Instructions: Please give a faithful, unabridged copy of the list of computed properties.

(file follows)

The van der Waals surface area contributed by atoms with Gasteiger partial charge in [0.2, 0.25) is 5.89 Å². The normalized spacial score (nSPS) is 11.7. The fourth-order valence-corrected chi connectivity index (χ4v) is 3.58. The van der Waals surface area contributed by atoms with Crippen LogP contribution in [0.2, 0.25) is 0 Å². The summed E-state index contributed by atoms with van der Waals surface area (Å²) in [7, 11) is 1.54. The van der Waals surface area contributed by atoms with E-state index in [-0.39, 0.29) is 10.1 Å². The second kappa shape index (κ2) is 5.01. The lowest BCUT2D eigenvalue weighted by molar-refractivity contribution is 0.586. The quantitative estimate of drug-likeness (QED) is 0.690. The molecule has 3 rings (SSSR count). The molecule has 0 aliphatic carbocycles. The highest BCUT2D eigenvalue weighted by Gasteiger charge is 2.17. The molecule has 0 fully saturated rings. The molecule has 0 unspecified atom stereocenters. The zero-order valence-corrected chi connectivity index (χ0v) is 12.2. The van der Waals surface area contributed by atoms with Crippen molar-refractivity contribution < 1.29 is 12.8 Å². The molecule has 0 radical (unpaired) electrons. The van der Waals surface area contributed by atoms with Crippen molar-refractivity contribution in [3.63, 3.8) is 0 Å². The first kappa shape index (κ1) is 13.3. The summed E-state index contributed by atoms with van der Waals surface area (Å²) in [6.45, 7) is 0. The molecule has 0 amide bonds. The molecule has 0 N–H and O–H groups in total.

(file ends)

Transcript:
The van der Waals surface area contributed by atoms with Gasteiger partial charge in [0.2, 0.25) is 5.89 Å². The normalized spacial score (nSPS) is 11.7. The fourth-order valence-corrected chi connectivity index (χ4v) is 3.58. The van der Waals surface area contributed by atoms with Crippen LogP contribution in [0.2, 0.25) is 0 Å². The summed E-state index contributed by atoms with van der Waals surface area (Å²) in [7, 11) is 1.54. The van der Waals surface area contributed by atoms with E-state index in [-0.39, 0.29) is 10.1 Å². The second kappa shape index (κ2) is 5.01. The lowest BCUT2D eigenvalue weighted by molar-refractivity contribution is 0.586. The quantitative estimate of drug-likeness (QED) is 0.690. The molecule has 3 rings (SSSR count). The molecule has 0 aliphatic carbocycles. The highest BCUT2D eigenvalue weighted by Gasteiger charge is 2.17. The molecule has 0 fully saturated rings. The molecule has 0 unspecified atom stereocenters. The zero-order valence-corrected chi connectivity index (χ0v) is 12.2. The van der Waals surface area contributed by atoms with Crippen molar-refractivity contribution < 1.29 is 12.8 Å². The molecule has 0 radical (unpaired) electrons. The van der Waals surface area contributed by atoms with Crippen molar-refractivity contribution in [3.63, 3.8) is 0 Å². The first kappa shape index (κ1) is 13.3. The summed E-state index contributed by atoms with van der Waals surface area (Å²) in [6.45, 7) is 0. The molecule has 0 amide bonds. The molecule has 0 N–H and O–H groups in total.